Brake Lining Manufacturer’s Summary Judgment Affirmed in Part in Second Filing in Different Counties Court of Appeals of Ohio, Ninth District, Summit County, June 6, 2018
OHIO — Plaintiff Margie Taylor, the executor of the estate of her father Russell Young, originally filed claims against Goodyear Tire & Rubber Company in the Cuyahoga County Court of Common Pleas, alleging that Young was exposed to asbestos from work on aircraft brake linings during his employment with Goodyear Aerospace Corporation. Goodyear filed a motion for summary judgment on premises liability, negligent undertaking, and intentional tort claims, which was granted by the court in an entry on the electronic “File & Serve” docket, and journalized with the Clerk of Courts with language indicating “there is no just reason for delay pursuant to Ohio Rule of Civil Procedure 54(B).” The plaintiff moved to vacate the 54(B) language of the summary judgment order, which was granted on the File & Serve docket, but never journalized. The Cuyahoga County case was subsequently dismissed.
The plaintiff filed a second lawsuit in the Summit County Court of Common Pleas against several defendants, including Goodyear, and included claims for premises liability, negligent undertaking, intentional tort, and products liability. Goodyear moved for summary judgment, arguing that res judicata barred the three claims asserted against it in both the Cuyahoga and Summit County actions. The trial court granted the motion as to the premises liability, negligent undertaking, and intentional tort claims, and the plaintiff appealed the ruling. Although the plaintiff’s motion to remove the 54(B) language from the order in Cuyahoga County was granted, it was not journalized. Citing Ohio authority that holds that courts only speak through journalized entries, the appellate court affirmed the application of res judicata and barred the claims.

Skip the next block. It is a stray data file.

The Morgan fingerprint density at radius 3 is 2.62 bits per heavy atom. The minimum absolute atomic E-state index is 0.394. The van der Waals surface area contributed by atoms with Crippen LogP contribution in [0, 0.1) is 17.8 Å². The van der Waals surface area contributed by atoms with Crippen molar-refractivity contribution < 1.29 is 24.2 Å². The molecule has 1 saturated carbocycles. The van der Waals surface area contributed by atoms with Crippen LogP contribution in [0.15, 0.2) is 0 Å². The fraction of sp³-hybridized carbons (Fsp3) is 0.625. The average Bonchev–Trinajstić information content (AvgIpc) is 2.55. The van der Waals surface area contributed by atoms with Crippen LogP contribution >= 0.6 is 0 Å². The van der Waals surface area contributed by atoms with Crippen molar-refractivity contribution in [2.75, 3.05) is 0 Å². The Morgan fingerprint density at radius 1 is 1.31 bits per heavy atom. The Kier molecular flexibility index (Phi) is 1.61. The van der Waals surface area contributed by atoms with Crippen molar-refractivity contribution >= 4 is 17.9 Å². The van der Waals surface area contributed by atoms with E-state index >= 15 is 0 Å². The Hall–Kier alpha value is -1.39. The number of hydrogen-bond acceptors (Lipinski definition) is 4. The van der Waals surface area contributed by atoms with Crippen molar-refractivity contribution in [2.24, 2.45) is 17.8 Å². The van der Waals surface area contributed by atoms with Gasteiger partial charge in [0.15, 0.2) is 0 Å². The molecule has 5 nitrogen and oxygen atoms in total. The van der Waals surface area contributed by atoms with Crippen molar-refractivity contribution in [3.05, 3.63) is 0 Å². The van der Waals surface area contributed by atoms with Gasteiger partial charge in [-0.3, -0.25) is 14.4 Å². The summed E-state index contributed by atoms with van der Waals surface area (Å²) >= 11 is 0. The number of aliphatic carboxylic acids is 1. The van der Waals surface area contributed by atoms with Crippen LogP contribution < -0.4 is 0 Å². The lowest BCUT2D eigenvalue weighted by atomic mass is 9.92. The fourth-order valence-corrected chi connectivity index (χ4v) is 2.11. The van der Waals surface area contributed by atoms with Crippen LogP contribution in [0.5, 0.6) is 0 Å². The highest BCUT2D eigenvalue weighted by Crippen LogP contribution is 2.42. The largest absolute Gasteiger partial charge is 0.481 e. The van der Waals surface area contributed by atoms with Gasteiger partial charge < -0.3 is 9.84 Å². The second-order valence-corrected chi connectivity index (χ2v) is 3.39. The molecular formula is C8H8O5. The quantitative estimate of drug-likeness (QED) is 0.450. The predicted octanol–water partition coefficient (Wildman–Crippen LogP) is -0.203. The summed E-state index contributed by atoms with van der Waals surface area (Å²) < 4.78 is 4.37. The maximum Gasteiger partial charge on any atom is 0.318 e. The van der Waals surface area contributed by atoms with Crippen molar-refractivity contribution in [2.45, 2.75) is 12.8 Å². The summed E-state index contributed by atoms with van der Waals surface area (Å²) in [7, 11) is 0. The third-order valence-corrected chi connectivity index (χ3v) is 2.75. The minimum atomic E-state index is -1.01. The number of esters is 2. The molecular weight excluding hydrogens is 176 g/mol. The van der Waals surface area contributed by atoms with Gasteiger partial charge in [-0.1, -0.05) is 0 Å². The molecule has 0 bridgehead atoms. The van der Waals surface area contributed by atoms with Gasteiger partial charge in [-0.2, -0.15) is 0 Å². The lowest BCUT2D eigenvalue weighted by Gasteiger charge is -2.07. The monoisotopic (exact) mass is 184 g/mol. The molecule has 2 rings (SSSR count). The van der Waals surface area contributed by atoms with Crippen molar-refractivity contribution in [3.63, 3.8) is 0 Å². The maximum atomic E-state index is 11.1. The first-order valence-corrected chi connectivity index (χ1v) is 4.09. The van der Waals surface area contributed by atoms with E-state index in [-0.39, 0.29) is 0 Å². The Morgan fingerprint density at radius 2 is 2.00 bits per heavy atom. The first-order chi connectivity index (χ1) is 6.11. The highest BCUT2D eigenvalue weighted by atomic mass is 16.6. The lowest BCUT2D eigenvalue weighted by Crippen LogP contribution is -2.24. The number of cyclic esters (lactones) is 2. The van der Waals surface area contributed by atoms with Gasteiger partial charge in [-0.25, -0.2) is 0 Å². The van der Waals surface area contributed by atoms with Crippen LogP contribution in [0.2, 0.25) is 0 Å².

Goodyear also moved for summary judgment on the products liability claims, arguing that Ohio products liability law required a showing that a product was defective when it left the control of a manufacturer, and that this could not be demonstrated by the plaintiff as Young allegedly worked on the aircraft brakes during the manufacturing process. The trial court granted Goodyear’s motion and the plaintiff appealed. The appellate court reversed, finding a dispute of fact regarding the Goodyear entities controlling the manufacture of the aircraft brakes. They further stated that they could not hold as a matter of law that a product that is still in the manufacturing process is in the control of the manufacturer for purposes of products liability.